- My pre-medical school background is in neurobiology, and I love neuroscience (pro to neuro). I think my fantasy career would be studying and treating patients with neuroprosthetics, but this is such a niche field, and it seems like the only people that truly get to apply this are the functional/stereotactic neurosurgeons at the top of the field. I don't fare well with the hustle/politics of academia/research, and so I don't think this will be me realistically. Also, I did scrub a few stereotactic/functional cases, and actually observing those was admittedly much more boring than thinking/reading about them.
- Personally don't care for lifestyle at this moment, but am risk-averse and am inclined to choose a specialty where there are more options for lifestyle flexibility should I want them later down the road. Seems like the most flexible specialty in neurosurgery (spine) is also what many people consider one of the worse lifestyles in ortho (pro to ortho).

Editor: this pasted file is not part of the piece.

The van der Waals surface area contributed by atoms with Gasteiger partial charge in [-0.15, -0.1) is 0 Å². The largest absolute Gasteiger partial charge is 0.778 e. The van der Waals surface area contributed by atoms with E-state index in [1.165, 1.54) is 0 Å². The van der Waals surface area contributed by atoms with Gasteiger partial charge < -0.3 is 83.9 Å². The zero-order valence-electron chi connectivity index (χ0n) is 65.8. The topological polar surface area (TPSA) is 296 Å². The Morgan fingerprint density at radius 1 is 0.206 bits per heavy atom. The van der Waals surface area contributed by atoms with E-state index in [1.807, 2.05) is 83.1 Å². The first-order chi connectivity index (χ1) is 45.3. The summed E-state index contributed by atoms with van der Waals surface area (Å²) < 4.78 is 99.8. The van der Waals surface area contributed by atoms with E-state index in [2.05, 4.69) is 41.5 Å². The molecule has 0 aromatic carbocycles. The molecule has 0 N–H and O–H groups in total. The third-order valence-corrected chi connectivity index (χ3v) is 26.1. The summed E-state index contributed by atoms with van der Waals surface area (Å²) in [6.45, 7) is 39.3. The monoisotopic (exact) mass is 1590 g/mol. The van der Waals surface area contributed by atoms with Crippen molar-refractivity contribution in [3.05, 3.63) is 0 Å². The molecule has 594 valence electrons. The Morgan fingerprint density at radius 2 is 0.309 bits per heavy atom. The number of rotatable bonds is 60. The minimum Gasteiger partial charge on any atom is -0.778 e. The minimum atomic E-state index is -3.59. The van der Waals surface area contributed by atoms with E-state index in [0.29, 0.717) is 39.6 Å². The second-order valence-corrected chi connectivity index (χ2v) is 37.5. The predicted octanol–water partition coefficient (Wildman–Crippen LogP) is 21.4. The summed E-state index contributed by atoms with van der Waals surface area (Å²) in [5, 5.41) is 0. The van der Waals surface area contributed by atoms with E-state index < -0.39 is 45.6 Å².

I think my biggest hang-up is just that I find the pathologies and science behind neurosurgery much more interesting, but I am not optimistic about the life-style and the actual satisfaction I would gain from treating neurosurgery patients. By far, my overall impression from the internet and from my MS3 rotations (rotated on both neurosurgery and ortho) that ortho surgeons are some of the happiest, easy going surgeons in the hospital, while the neurosurgeons (mainly the residents) just seemed like they've been grinded down by life or something and are just living day-to-day.

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Your ortho pros seem a lot stronger than your neuro pros. There also seem to be more avenues within ortho where you’d be happy. The neuro avenues you mention seem somewhat limited and niche.